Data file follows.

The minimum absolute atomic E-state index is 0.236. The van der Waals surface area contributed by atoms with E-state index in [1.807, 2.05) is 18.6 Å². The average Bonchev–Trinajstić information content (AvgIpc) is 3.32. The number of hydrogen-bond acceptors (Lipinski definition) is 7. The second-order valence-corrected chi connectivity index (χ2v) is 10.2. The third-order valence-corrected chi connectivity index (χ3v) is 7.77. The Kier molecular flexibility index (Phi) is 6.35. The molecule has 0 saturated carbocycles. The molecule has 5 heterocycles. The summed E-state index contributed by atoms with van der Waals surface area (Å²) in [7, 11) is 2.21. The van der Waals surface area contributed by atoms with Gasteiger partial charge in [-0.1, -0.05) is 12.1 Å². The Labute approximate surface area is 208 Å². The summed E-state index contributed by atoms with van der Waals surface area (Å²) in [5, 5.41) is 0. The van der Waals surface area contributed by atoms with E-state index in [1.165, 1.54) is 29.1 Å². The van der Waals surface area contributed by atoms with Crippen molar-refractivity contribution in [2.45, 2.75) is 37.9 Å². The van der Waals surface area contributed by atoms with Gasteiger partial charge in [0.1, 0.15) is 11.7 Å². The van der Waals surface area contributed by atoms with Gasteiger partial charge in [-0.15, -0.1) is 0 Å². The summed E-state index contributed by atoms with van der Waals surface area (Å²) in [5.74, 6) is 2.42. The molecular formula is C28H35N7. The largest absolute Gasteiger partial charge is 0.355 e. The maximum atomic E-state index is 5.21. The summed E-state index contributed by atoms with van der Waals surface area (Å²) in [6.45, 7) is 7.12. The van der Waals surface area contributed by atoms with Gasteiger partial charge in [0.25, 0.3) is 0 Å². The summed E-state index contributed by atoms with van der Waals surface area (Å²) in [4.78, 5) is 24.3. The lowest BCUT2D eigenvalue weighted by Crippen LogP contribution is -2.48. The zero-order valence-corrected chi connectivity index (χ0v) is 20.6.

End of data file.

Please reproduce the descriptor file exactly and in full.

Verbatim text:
The minimum absolute atomic E-state index is 0.236. The van der Waals surface area contributed by atoms with E-state index in [1.807, 2.05) is 18.6 Å². The average Bonchev–Trinajstić information content (AvgIpc) is 3.32. The number of hydrogen-bond acceptors (Lipinski definition) is 7. The second-order valence-corrected chi connectivity index (χ2v) is 10.2. The third-order valence-corrected chi connectivity index (χ3v) is 7.77. The Kier molecular flexibility index (Phi) is 6.35. The molecule has 0 saturated carbocycles. The molecule has 5 heterocycles. The summed E-state index contributed by atoms with van der Waals surface area (Å²) in [7, 11) is 2.21. The van der Waals surface area contributed by atoms with Gasteiger partial charge in [-0.1, -0.05) is 12.1 Å². The Labute approximate surface area is 208 Å². The summed E-state index contributed by atoms with van der Waals surface area (Å²) in [5, 5.41) is 0. The van der Waals surface area contributed by atoms with E-state index in [1.165, 1.54) is 29.1 Å². The van der Waals surface area contributed by atoms with Crippen molar-refractivity contribution in [2.45, 2.75) is 37.9 Å². The van der Waals surface area contributed by atoms with Gasteiger partial charge in [0.1, 0.15) is 11.7 Å². The van der Waals surface area contributed by atoms with Gasteiger partial charge in [-0.15, -0.1) is 0 Å². The summed E-state index contributed by atoms with van der Waals surface area (Å²) in [5.74, 6) is 2.42. The molecular formula is C28H35N7. The largest absolute Gasteiger partial charge is 0.355 e. The maximum atomic E-state index is 5.21. The summed E-state index contributed by atoms with van der Waals surface area (Å²) in [6.45, 7) is 7.12. The van der Waals surface area contributed by atoms with Gasteiger partial charge in [0.25, 0.3) is 0 Å². The summed E-state index contributed by atoms with van der Waals surface area (Å²) in [4.78, 5) is 24.3. The lowest BCUT2D eigenvalue weighted by Crippen LogP contribution is -2.48. The zero-order valence-corrected chi connectivity index (χ0v) is 20.6.